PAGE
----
Epilepsy is a common neurological condition characterized by spontaneous, recurrent synchronous discharges of a population of neurons, unprovoked by a known proximal cause. Epilepsy is the second most common neurological pathology in the United States, behind only stroke. Some oral medicines are available, however, these can cause adverse reactions. Now, researchers led by Linköping University have developed a small device that both detects the initial signal of an epileptic attack and doses a substance that effectively stops it. The team state that all this takes place where the signal arises, in an area of size of a single-cell, known as a ‘neural pixel’. The study is published in the journal Proceedings of the National Academy of Sciences (PNAS).
Previous studies show that local control of neuronal activity is central to many therapeutic strategies aiming to treat neurological disorders. Arguably, the best solution would make use of endogenous highly localized and specialized regulatory mechanisms of neuronal activity, and an ideal therapeutic technology should sense activity and deliver endogenous molecules at the same site for the most efficient feedback regulation. The current study develops an organic electronic multifunctional device that is capable of chemical stimulation and electrical sensing at the same site, at the single-cell scale.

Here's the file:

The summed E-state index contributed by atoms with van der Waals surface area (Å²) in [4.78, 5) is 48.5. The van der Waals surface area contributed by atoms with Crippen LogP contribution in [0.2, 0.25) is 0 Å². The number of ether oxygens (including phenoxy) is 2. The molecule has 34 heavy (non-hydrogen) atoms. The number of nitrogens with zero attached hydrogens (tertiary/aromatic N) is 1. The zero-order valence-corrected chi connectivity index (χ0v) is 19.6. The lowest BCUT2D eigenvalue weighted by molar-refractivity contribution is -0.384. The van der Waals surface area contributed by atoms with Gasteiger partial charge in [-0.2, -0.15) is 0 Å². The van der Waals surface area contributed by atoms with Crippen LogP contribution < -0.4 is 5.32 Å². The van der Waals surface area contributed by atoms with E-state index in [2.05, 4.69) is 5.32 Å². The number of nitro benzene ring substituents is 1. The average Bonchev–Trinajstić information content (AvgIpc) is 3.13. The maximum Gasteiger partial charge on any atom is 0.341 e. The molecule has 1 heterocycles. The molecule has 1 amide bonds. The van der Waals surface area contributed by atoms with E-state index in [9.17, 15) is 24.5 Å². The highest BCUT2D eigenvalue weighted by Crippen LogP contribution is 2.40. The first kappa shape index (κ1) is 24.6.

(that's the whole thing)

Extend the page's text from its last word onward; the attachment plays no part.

The current study utilised slices of brains from mice to develop a small 20×20 μm device which can both capture signals, and stop them in the exact area of nerve cells where they arise. The device consists of a sensor that detects nerve signals, and a small ion pump that doses an exact amount of the neurotransmitter GABA, a substance the body itself uses to inhibit stimuli in the central nervous system. The lab explain the same electrode that registers the activity in the cell can also deliver the transmitter, which they have named a bioelectronic ‘neural pixel’, since it imitates the functions of biological neurons.
The group state that signalling in biological systems is based on chemical signals in the form of cations, which are passed between transmitters and receptors, which consist of proteins. They go on to add that when a signal is transferred to another cell, the identification of the signal and the triggering of a new one occur within a very small distance, only a few nanometers or it happens at the same point. Results show that their device combines electronic detection and release in the same electrode, which is highly desirable.
The team surmise that their technology makes it possible to interact with both healthy and sick neurons. For the future, the researchers state that they can now start investigating opportunities for finding therapies for neurological illnesses that arise so rapidly and so locally that the patient doesn’t notice them.
Source: Linköping University
Michelle is a health industry veteran who taught and worked in the field before training as a science journalist.
Featured by numerous prestigious brands and publishers, she specializes in clinical trial innovation--expertise she gained while working in multiple positions within the private sector, the NHS, and Oxford University.